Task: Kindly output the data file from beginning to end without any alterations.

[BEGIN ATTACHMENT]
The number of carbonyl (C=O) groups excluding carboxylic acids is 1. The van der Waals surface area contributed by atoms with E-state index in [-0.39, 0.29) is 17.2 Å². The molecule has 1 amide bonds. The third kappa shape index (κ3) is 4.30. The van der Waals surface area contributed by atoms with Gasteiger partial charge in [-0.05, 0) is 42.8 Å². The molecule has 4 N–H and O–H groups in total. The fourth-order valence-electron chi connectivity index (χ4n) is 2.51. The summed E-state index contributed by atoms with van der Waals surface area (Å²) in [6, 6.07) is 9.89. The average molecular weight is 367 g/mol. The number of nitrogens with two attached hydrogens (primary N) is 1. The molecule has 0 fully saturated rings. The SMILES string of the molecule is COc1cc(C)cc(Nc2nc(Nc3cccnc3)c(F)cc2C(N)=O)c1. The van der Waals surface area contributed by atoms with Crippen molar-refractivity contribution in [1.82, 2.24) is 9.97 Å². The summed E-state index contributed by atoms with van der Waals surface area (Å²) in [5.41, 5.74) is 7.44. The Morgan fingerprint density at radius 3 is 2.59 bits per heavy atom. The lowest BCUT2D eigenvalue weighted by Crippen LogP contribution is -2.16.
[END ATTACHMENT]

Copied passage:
The number of carbonyl (C=O) groups excluding carboxylic acids is 1. The van der Waals surface area contributed by atoms with E-state index in [-0.39, 0.29) is 17.2 Å². The molecule has 1 amide bonds. The third kappa shape index (κ3) is 4.30. The van der Waals surface area contributed by atoms with Gasteiger partial charge in [-0.05, 0) is 42.8 Å². The molecule has 4 N–H and O–H groups in total. The fourth-order valence-electron chi connectivity index (χ4n) is 2.51. The summed E-state index contributed by atoms with van der Waals surface area (Å²) in [6, 6.07) is 9.89. The average molecular weight is 367 g/mol. The number of nitrogens with two attached hydrogens (primary N) is 1. The molecule has 0 fully saturated rings. The SMILES string of the molecule is COc1cc(C)cc(Nc2nc(Nc3cccnc3)c(F)cc2C(N)=O)c1. The van der Waals surface area contributed by atoms with Crippen molar-refractivity contribution in [1.82, 2.24) is 9.97 Å². The summed E-state index contributed by atoms with van der Waals surface area (Å²) in [5.41, 5.74) is 7.44. The Morgan fingerprint density at radius 3 is 2.59 bits per heavy atom. The lowest BCUT2D eigenvalue weighted by Crippen LogP contribution is -2.16.